War Crime - Swedish Police efforts
In Sweden, the War Crimes Unit is responsible for all investigations into genocides, crimes against humanity and war crimes.
This is why the Swedish Police investigate genocides, crimes against humanity and war crimes.
Sweden has signed the Geneva Convention and the Rome Statute, which is the basis for the International Criminal Court in The Hague. This means that Sweden has committed itself to tracking, investigating and contributing to the prosecution of those committing genocide, crimes against humanity and war crimes.
All countries have a responsibility to prosecute these serious crimes and it is important that Sweden should not become a refuge for people who have committed such crimes.
- Every person is guilty of genocide who commits a certain act, such as killing, for the purposes of annihilating, in whole or in part, a group of people which is nationally, ethnically, racially or religiously determined. The range of punishment for the crime is imprisonment for a fixed term, at least four years and at most eighteen years, or life.
- Every person is guilty of crimes against humanity who commits a certain act, such as killing, if it constitutes or is part of extensive or systematic attacks directed at a group of civilians. The range of punishment for the crime is imprisonment for a fixed term, at least four years and at most eighteen years, or life.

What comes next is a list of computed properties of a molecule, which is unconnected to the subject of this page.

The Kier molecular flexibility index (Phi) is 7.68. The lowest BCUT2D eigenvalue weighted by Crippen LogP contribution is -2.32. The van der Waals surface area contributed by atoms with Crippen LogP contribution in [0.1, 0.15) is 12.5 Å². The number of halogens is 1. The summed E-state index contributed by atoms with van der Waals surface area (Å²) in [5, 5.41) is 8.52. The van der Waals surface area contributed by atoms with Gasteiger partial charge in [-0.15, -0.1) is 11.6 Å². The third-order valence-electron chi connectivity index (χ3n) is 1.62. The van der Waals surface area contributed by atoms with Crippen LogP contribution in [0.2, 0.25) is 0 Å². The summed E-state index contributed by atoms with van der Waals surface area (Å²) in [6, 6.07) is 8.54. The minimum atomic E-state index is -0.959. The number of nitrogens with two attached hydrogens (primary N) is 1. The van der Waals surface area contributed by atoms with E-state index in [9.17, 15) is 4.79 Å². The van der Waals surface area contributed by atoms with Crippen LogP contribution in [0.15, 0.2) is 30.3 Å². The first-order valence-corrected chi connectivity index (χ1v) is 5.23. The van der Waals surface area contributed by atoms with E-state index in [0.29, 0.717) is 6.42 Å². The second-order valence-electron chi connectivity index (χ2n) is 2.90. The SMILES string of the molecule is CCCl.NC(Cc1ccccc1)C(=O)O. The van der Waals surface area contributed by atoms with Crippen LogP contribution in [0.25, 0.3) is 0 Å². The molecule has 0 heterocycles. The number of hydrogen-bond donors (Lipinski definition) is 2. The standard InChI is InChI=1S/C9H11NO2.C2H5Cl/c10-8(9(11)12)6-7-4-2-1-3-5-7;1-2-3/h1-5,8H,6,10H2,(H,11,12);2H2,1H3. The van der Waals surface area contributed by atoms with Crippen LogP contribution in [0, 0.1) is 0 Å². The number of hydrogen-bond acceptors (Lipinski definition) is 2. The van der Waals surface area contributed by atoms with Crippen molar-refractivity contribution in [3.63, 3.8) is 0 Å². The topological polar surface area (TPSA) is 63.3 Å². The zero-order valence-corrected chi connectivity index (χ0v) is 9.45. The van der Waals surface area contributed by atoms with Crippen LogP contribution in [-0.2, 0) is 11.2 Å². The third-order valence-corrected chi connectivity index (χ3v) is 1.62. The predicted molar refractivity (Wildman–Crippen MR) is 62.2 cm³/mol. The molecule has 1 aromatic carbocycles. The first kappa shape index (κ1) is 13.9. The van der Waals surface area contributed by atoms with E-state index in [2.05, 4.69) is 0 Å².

- Every person is guilty of war crimes who commits a certain act such as killing, if it is part of, or otherwise connected to, an armed conflict or occupation. The sentence imposed will be imprisonment for at most six years or, if the crime is gross, at least four years and at most eighteen years, or life.
Since 1 July 2014, there is a new law in Sweden on criminal responsibility for genocide, crimes against humanity and war crimes.
Genocide and crimes against humanity (which can be considered equal to war crimes) committed prior to this date, are prosecuted in Sweden in accordance with the legislation previously in force. War crimes, also known as universal crimes, may be investigated in Sweden regardless of where or by whom they were committed.